# Learning Electronics

Learn to build electronic circuits

# RGB To Color Difference Converter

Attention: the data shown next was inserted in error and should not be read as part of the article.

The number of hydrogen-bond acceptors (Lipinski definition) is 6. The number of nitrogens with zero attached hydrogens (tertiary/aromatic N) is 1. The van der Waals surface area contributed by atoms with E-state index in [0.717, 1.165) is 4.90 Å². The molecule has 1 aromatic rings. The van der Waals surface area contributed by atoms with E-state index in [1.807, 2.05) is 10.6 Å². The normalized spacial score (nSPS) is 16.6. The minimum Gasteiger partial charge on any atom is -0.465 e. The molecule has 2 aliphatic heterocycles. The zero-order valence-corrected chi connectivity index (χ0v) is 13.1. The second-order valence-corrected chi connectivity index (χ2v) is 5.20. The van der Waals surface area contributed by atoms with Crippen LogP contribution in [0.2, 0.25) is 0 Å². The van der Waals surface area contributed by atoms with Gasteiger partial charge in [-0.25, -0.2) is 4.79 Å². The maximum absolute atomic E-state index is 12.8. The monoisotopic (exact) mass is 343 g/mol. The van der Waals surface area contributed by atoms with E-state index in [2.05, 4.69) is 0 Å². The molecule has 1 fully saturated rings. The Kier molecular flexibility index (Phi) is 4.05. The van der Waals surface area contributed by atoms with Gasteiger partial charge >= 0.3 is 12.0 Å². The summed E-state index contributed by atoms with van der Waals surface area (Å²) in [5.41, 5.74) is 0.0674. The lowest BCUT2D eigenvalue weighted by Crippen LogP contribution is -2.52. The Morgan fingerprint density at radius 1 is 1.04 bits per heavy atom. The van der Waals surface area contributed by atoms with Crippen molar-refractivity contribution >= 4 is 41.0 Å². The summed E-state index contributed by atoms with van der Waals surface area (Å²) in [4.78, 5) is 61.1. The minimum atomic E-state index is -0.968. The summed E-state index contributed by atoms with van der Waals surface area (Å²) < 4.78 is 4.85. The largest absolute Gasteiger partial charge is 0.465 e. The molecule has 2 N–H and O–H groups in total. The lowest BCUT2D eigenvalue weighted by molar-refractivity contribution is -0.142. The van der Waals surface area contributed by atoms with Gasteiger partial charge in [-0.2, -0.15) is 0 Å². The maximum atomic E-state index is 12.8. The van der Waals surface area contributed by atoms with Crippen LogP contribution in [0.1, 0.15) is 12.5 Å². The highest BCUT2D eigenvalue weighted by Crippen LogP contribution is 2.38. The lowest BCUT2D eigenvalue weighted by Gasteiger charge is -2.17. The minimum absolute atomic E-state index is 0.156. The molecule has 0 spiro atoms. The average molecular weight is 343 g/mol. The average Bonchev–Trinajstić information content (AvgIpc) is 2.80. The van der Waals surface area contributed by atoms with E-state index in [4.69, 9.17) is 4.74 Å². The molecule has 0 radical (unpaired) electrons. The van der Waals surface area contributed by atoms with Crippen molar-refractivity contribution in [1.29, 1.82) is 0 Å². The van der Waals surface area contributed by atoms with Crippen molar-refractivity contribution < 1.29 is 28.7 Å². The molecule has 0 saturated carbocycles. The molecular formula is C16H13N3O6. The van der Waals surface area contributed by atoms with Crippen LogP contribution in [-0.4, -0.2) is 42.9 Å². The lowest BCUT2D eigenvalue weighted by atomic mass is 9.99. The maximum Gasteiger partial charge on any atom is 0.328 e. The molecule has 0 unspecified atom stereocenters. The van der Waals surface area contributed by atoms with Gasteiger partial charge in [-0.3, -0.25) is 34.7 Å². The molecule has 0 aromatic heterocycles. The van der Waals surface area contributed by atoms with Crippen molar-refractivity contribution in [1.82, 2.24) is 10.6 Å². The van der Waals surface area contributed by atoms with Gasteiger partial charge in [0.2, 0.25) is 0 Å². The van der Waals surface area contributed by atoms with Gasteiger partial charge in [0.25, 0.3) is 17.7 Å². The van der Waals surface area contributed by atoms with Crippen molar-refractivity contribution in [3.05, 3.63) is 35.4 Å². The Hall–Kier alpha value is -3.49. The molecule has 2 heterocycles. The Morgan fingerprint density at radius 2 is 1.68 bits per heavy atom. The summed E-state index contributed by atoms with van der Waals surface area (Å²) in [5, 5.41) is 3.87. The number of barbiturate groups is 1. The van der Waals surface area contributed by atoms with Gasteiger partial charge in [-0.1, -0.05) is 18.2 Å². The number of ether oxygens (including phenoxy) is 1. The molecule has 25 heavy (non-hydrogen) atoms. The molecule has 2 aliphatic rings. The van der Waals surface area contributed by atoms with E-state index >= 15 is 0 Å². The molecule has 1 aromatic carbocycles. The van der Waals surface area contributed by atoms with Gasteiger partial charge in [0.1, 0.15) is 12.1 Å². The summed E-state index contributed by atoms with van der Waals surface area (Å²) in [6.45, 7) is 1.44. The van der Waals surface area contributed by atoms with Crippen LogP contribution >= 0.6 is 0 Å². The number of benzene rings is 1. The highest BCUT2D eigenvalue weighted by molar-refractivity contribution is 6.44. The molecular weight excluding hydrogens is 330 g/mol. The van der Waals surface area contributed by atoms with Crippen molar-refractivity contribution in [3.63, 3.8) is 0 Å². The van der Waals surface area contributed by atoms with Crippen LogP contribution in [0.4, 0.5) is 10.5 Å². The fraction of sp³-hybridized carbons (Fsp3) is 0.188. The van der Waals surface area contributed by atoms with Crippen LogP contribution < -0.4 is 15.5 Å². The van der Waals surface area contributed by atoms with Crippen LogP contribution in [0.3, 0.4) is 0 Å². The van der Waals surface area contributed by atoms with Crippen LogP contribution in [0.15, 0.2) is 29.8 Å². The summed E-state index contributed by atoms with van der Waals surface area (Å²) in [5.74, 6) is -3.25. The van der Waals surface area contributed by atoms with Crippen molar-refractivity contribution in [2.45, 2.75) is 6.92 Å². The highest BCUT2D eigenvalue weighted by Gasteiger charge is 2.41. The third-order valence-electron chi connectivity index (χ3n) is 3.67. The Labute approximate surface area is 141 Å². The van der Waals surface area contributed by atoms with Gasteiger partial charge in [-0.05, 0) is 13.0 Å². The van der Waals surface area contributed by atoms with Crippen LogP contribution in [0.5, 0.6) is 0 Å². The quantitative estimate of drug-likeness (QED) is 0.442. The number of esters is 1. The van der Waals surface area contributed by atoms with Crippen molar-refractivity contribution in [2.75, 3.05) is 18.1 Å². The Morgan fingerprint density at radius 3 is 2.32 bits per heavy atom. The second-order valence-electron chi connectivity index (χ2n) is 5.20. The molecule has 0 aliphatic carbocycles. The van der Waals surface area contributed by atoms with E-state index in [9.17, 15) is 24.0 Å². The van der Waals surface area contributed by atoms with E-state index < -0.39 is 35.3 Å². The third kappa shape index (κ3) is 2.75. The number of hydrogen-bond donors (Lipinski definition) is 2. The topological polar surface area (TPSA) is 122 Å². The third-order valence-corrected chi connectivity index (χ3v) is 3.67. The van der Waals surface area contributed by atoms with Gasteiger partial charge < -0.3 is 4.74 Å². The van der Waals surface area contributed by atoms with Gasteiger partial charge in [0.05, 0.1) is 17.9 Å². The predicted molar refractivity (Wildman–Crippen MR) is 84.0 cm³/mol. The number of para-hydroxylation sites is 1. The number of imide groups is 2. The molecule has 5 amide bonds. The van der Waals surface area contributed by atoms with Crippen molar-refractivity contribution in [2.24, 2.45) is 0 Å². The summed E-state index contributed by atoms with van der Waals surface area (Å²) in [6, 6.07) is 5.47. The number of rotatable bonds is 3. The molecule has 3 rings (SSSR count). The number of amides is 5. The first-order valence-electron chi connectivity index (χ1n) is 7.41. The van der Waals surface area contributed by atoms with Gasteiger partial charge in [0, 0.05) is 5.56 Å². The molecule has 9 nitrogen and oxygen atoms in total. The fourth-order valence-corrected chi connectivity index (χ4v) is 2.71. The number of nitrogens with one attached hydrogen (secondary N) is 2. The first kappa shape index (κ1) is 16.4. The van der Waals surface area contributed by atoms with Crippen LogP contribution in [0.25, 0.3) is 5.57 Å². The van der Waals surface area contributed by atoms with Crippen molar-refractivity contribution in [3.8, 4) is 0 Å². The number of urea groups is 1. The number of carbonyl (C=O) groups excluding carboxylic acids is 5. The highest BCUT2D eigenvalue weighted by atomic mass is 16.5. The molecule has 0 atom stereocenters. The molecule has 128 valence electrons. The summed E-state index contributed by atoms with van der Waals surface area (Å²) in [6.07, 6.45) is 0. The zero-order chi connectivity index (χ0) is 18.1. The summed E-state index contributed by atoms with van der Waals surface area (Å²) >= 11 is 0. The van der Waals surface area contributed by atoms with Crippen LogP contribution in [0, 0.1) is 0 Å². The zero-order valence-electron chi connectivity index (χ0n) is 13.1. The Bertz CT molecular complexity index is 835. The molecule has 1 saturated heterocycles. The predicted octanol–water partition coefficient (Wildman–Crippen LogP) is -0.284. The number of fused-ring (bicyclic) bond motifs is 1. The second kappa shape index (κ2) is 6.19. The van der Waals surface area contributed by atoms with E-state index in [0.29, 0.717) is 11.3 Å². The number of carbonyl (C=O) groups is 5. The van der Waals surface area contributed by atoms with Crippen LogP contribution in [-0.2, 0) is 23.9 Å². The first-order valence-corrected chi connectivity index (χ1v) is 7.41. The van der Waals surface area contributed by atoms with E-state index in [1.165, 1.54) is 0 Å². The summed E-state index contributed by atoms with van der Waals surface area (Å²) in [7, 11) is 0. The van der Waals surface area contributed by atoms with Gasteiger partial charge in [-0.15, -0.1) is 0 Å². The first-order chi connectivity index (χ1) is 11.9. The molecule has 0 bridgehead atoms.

The circuit diagram shows two LT1398’s from Linear Technology used to create buffered color-difference signals from RGB (red-green-blue) inputs. In this application, the R input arrives via 75Ω coax. It is routed to the non-inverting input of amplifier IC1a and to 1.07-kΩ resistor, R8. There is also an 80.6-Ω termination resistor R11, which yields a 75-Ω input impedance at the R input when considered in parallel with R8. R8 connects to the inverting input of a second LT1398 amplifier (IC1b), which also sums the weighted G and B inputs to create a –0.5Y output. Yet another LT1398 amplifier, IC2a, then takes the –0.5Y output and amplifies it by a gain of –2, resulting in the +Y output. Amplifier IC1a is configured for a non-inverting gain of 2 with the bottom of the gain resistor R2 tied to the Y output. The output IC1a thus results in the color-difference output R–Y. The B input is similar to the R input. Here, R13 when considered in parallel with R10 yields a 75-Ω input impedance. R10 also connects to the inverting input of ampliﬁer IC1b, adding the B contribution to the Y signal as discussed above. Amplifier IC2b is conﬁgured to supply a non-inverting gain of 2 with the bottom of the gain resistor R4 tied to the Y output. The output of IC2b thus results in the color-difference output B–Y. The G input also arrives via 75-Ω coax and adds its contribution to the Y signal via resistor R9, which is tied to the inverting input of amplifier IC1b. Here, R12 and R9 provide the 75Ω termination impedance. Using superposition, it is straightforward to determine the output of IC1b. Although inverted, it sums the R, G and B signals to the standard proportions of 0.3R, 0.59G and 0.11B that are used to create the Y signal. Amplifier IC2a then inverts and amplifies the signal by 2, resulting in the Y output. The converter draws a current of about 30mA from a symmetrical 5-volt supply.